Welcome Time Science Jumpers,
Depending on how you look at it, is it the same time or are we now living in a different time? If you are tired of the rain you got to skip an hour of it last night! I have mentioned in the past the question about what time is it on the moon. You may have seen more about it recently. Time was measured much differently in 1969! This might be another way to manage time also.
Something very timely this week is π Day. Here’s the π Day Challenge Did you know that π has been memorized out to more than 70K digits but NASA only uses π out to 15 decimal places? Historically the best place to celebrate π Day is in San Francisco at the explOratorium where π Day was first celebrated.
Of course there are many cool things coming this week. May I point out a few?
– A Fireside Chat with President Biden’s National Climate Advisor Ali Zaidi and Steven Chu Mon @ 4:30
– Pi (π) Day Tue 11 to 3
–The Birth of the Science Communicator – Livestream Thu @ 4
– Conversations About Landscape Thu @ 6
I have always wanted to hear more about the ‘nuts and bolts’ of how science works and is done. Check out Unlocking the Sun: Spectroscopy in the 1800’s Fri @ 7:30 if your interested too.
New research on Octopus Paxarbolis is bringing up some new lessons about science or information literacy. We really do need to push for teaching critical thinking when confronted with so much bad science or the misrepresentation of science. (And then there’s Fox not-the-news!)
The history of science is filled with many stories of how scientists overcame ignorance and opposition to their research and work. Recently I was reminded of the story of Nikolai Vavilov. Seed banks like the one in Svalbard aren’t a new thing. Here’s another interesting take on science and the good of humanity. One part of the discussion was when doing research that will have direct impact on people or animals some may pay a very high price for being in the control group. There were many mentions of the angst of the researcher committing some people to have to endure pay the price. The other side of this though is that if the research and development wasn’t done, many in the test group and the rest of the population would never have the benefit. I really recommend a listen to The Great Vaccinator. Here’s another take on research on humans… Lack of diversity in clinical trials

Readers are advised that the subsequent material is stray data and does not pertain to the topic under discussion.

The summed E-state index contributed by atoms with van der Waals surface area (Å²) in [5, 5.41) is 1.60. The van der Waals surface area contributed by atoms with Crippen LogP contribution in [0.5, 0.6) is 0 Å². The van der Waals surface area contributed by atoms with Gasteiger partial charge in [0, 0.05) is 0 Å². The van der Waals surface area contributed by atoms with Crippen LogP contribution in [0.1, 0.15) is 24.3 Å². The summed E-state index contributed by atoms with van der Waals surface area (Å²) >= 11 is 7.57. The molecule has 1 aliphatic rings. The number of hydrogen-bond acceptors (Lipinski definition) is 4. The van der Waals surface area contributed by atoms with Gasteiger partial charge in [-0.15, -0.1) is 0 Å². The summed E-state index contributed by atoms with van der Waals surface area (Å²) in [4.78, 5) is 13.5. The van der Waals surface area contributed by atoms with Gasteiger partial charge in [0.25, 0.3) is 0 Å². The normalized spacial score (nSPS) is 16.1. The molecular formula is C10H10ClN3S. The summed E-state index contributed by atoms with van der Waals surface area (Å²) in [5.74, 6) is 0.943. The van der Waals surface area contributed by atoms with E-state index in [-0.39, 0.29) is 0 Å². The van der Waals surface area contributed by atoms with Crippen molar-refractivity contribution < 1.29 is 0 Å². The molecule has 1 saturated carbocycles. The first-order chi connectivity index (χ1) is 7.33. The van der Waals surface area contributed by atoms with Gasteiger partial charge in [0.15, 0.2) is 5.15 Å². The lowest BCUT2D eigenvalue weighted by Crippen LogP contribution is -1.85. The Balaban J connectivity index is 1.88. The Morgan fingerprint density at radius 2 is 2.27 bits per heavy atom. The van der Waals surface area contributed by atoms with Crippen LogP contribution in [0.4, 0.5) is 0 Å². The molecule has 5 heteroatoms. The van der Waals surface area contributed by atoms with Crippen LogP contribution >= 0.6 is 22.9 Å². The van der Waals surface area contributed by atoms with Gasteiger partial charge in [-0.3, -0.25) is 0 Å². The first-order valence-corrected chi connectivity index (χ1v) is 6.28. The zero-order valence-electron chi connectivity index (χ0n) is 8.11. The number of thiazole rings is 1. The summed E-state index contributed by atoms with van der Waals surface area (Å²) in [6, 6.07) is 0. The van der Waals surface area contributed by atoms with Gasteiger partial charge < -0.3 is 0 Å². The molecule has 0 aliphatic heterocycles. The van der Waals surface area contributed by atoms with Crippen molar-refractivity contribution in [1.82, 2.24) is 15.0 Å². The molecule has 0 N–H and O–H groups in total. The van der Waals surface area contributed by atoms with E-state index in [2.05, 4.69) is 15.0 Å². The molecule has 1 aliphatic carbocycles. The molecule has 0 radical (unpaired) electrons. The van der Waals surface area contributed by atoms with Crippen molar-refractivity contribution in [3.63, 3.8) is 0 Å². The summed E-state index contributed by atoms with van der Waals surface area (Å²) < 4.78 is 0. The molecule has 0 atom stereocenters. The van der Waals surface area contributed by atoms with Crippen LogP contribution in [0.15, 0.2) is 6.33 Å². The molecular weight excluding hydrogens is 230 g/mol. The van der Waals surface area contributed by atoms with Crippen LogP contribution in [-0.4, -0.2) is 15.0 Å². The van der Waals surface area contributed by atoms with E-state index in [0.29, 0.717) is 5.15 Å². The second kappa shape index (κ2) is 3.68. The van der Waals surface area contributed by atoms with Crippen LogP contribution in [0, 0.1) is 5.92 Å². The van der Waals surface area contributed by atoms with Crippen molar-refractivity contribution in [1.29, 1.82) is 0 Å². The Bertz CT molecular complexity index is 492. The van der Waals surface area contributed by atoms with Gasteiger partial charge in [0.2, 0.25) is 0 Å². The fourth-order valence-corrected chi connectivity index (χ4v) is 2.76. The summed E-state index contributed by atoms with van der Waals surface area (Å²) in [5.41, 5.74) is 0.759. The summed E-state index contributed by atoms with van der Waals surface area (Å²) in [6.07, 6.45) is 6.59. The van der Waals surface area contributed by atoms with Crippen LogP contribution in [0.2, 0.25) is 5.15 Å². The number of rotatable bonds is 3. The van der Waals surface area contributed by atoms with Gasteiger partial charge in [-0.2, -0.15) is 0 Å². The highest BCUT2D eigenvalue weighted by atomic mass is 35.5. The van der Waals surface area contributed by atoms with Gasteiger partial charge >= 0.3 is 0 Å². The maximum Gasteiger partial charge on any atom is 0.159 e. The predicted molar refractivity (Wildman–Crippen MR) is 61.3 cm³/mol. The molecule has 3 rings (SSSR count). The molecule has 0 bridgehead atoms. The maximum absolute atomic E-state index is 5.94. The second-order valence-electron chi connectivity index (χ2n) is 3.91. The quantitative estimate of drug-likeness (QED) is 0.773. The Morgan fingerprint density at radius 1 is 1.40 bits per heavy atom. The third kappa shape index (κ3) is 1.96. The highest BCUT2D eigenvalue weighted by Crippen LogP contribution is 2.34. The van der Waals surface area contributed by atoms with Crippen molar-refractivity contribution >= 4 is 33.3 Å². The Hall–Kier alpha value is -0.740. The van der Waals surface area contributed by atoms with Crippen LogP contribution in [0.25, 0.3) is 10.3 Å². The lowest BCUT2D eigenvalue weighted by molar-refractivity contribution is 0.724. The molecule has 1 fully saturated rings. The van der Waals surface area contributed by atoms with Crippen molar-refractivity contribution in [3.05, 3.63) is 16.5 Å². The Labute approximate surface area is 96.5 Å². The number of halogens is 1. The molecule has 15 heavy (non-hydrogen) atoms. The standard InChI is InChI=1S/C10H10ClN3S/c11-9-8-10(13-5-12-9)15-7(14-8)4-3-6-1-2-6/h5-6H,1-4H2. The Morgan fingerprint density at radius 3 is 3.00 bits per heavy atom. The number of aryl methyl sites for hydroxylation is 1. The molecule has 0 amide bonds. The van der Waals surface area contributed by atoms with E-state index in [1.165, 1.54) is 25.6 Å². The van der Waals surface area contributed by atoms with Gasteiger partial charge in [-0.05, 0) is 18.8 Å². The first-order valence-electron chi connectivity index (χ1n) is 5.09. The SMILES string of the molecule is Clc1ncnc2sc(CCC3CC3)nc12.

Here’s one more article about how some famous people continued to make science after their public identity faded from the news… Tuskegee Airmen Left a Lasting Legacy in Service and Science
I haven’t seen it yet, but everything I have heard makes me hopeful for an Oscar for All That Breathes. If you have seen it, let us know what you think. I’m hoping to see it soon.
One last thing. I know of two science education organizations/museum/zoos that have taken a big hit in the storms of the last few months. Of course every science teaching institution could use some extra help but if you are so inclined, take out a membership and visit CuriOdyssey and Oakland Zoo. I’m sure that many more could use the help. Give it now.
Have another damp week loving science and if appropriate, the one you’re with!
“Fifty years from now, if an understanding of man’s origins, his evolution, his history, his progress is not the commonplace of schoolbooks, we shall not exist…And I am deeply saddened to find myself surrounded in the West by a sense of terrible loss of nerve, a retreat from knowledge into—into what? Into Zen Buddhism; into falsely profound questions about “Are we not just animals at bottom”; into extra-sensory perception and [pseudo] mysteries.” They do not lie along the line of what we are now able to know if we devote ourselves to it: and understanding of man himself. We are nature’s unique experiment to make the rational intelligence prove itself sounder than the reflex.” Pseudoscience’s Constant Appeal in the Shadow of Beautiful Science
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